How to cut down on plastics
8 July 2022
Breaking the buying habits of a lifetime and cutting down on plastics could really benefit the planet.
Habits are easily formed and hard to break, and many of us have become accustomed to a certain level of disposability from the things we buy. Soap bottles, parcel packaging and drinking straws are among the items many of us discard without a second thought once their purpose has been fulfilled. Yet we all need to change our attitudes to once-disposable items like takeaway coffee cups, cotton buds and sandwich bags.
Cheaply-manufactured plastics are often uneconomic to recycle, especially if they’re contaminated with food, despite taking tens of thousands of years to degrade in landfill. They’re often burned instead, releasing dangerous gases like sulphur dioxide and hydrochloric acid into the environment. And while it is possible to melt plastic polymers into hydrocarbons which are then suitable for recycling or use as fuel, the best way to reduce the environmental impact of plastic is simply to use less. Even putting plastics into a dedicated bin at home doesn’t actually guarantee they’ll end up being recycled – a landmark study in 2017 suggested less than ten per cent of global plastic waste is ever recycled.
These are our tips on ways to cut down on plastics without significantly affecting your quality of life. Some of these changes might even improve it – quite apart from the satisfaction of knowing you’re improving the planet’s prospects for younger generations…
Shop at zero waste stores
The Zero Waste Scotland website currently lists over 60 stores where customers bring their own packaging to refill stations containing items like cereals, oils, fresh fruit and cleaning products. Nor is this a phenomenon exclusive to central belt cities – there are zero waste stores in Troon, North Berwick, Fort William and Aboyne. Major supermarkets are also encouraging customers to bring their own containers for delicatessen purchases.
Avoid online purchases
Lockdown forced many of us to take our custom online, but those grim years of restricted freedoms and enforced closures are over. Buying in a local store rather than from an American wholesaler reduces the use of protective plastic packaging, especially bubble wrap. Plus, by supporting local businesses on your nearest high street, you’re helping to tackle the blight of empty retail units at a time when high streets across Scotland are struggling badly.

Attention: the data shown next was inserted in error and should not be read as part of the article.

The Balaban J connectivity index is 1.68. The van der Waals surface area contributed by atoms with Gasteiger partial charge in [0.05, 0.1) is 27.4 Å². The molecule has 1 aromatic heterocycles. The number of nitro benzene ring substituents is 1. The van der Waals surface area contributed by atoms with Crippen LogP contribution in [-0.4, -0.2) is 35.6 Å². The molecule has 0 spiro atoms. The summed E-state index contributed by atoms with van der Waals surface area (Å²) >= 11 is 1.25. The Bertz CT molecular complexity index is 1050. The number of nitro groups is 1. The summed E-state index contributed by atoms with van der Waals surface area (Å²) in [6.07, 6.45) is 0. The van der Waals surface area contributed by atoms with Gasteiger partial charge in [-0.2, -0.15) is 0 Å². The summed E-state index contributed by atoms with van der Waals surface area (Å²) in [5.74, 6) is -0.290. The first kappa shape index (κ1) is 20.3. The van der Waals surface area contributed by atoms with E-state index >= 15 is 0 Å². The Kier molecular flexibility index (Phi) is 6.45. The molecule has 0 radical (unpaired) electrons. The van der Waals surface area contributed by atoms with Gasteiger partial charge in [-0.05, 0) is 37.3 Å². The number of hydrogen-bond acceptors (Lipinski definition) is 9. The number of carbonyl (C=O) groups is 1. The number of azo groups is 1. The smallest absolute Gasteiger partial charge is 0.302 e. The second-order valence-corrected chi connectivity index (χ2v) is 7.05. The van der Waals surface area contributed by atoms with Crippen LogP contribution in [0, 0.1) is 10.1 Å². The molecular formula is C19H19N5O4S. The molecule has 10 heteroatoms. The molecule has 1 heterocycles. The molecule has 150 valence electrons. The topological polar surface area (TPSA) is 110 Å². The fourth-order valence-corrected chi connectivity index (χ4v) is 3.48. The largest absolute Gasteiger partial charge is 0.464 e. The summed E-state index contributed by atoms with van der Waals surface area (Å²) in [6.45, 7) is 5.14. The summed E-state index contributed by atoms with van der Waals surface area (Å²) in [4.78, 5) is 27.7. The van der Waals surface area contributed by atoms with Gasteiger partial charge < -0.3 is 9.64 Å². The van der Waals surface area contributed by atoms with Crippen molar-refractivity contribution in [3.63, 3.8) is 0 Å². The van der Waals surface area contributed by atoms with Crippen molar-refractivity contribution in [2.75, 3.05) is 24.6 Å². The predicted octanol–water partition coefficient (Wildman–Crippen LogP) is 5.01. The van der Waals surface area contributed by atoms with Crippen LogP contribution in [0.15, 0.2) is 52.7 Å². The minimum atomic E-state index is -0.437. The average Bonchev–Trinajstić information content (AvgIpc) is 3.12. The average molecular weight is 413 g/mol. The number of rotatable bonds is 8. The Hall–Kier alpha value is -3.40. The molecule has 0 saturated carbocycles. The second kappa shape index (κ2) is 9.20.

Look for non-plastic alternatives
Some objects can only really be made using plastic, such as vinyl records and vacuum cleaners. However, a surprising number of household consumables are available in other forms. A few examples include bamboo toothbrushes, paper drinking straws and solid shampoo bars. Give your custom to brands who’ve adopted plastic-free packaging, such as cardboard-lined fruit punnets, or magazine wrappers made from compostable potato starch.
Buy re-usable packaging
As one of the biggest culprits in plastic consumption during the 2010s, coffee shops now award discounts to customers who bring their own reusable cups in. Glass is increasingly replacing plastic as a reusable medium, which is another demonstration of older generations knowing best. Buy in larger quantities, too – a 500ml bottle of liquid soap doesn’t use twice as much plastic as a 250ml bottle, reducing your overall plastic consumption.
We often consume single-use plastics when we haven’t planned ahead, such as forgetting to take canvas bags to the shops, or buying a bottle of water because we didn’t have a drink prior to leaving. Visiting a farmer’s market saves having to buy plastic-wrapped pears and tomatoes at the supermarket, and ordering milk from a local dairy should see it arriving in glass bottles rather than plastic cartons. Foresight often slashes domestic plastic consumption.